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The enemy within? Remembering the striking miners of Nottinghamshire

Notts miners became notorious during the strike of ’84 for voting to continue work. There were those, however, who defied the majority, as EMILY INGRAM discovers, 36 years on

ON MARCH 16 1984, a series of ballots held across Britain would determine the future for 187,000 coalminers and their families. 

With a vast number of pits and a workforce of about 32,000, the Nottinghamshire coalfield was a veritable powerhouse of coal production. 

Due to its size and influence, it was seen by many as instrumental to the survival of the nationwide picket. Despite this, the overwhelming verdict of the ballot in Nottinghamshire was to “keep calm and carry on.” 

Some 73 per cent of the county’s miners voted to remain in work, and would continue to do so under police protection for the next 12 months.The decision came at a price. To this day, the Nottinghamshire miners are still seen as traitors by many coal-industry veterans.

There were those, however, who defied the majority.

In 1984 about 2,000 men from Nottinghamshire and Derbyshire would man their local picket, losing friends and loved ones in the process.

Michael — his name has been changed to protect his identity — was just 18 when the ballot was held. An eighth-generation miner, he had only recently completed his training when he decided to join the picket.

“Our local pit in Derbyshire was sunk in the 1880s. My great-great grandfather came from Oxfordshire to work here, so for 100 years, every generation had worked there — the whole lot,” he said.

“I felt, straight away that it was right to be on strike. I can’t explain it, I just felt it in my stomach — that what was being said and what was being done was right. Not just for workers’ rights down the pit but for everybody’s jobs.”

After their local pit was shut in 1969, Michael’s father moved on to Linby Colliery in south Nottinghamshire, where Michael himself began work in 1984. During the first months of the picket, there were a number of attempts to dissuade the more vulnerable trainees from joining the strike.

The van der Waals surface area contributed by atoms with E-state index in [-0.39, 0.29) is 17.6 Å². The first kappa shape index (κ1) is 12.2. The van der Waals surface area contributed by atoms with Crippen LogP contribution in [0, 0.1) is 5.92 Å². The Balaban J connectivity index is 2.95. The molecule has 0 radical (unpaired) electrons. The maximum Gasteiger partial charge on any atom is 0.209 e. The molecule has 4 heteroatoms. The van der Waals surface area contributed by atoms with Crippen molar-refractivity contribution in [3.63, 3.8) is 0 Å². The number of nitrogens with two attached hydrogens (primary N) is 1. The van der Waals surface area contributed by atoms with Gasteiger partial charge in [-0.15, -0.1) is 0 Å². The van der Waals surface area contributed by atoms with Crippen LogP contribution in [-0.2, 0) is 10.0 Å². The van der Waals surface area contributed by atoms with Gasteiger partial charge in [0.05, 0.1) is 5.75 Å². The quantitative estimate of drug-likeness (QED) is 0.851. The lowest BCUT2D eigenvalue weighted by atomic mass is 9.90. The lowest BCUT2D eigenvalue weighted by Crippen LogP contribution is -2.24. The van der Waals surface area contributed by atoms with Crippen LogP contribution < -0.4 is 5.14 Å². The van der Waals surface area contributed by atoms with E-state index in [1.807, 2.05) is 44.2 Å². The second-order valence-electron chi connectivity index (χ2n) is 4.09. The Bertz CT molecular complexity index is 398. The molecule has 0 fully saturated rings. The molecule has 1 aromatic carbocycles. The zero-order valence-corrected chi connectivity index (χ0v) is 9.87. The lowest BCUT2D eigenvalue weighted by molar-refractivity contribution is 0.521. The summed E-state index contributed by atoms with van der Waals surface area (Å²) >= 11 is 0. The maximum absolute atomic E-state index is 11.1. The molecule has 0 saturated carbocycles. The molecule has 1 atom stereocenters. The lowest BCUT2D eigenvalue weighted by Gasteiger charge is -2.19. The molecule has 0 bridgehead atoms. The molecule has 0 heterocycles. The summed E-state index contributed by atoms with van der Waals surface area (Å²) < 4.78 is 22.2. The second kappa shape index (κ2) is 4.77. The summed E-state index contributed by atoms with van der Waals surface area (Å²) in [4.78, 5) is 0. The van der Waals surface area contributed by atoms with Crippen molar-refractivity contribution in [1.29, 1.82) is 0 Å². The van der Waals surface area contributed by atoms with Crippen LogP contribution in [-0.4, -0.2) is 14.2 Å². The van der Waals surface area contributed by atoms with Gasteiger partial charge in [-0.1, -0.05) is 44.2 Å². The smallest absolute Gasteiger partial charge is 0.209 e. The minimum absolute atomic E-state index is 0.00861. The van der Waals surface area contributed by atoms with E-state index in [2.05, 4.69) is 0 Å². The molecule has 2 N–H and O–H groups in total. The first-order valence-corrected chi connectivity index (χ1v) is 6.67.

“More or less everyone who was training — not everyone, but most — wanted to and did go out on strike,” he said. “I didn’t want to go back. I went picketing as far as Kent, I went to London on Oxford Street, Nottingham, all over.”

As workers with less than two years of experience, however, it was with a heavy heart that Michael and his fellow trainees were forced to return to work.

“The union approached us and said that they sympathised with our cause but they had word from up high that if we didn’t return to work, then management would terminate our employment,” he explained.

“They said that, and as I turned round, there was a lad two or three years older than me. I remember it so well. He said: ‘Surely they can’t do that’ and he was in tears, he was crying like a baby.

“To be told that, when we believed it was such a just cause … I was devastated.”

For Michael, his father, and the other workers at Linby, the divisiveness of the strike would continue to affect every second of their working lives. The dispute would see the men split into two groups: on one side there were those who supported the strike and the National Union of Mineworkers (NUM); on the other, those who opposed the strike left the NUM to form the Union of Democratic Mineworkers (UDM).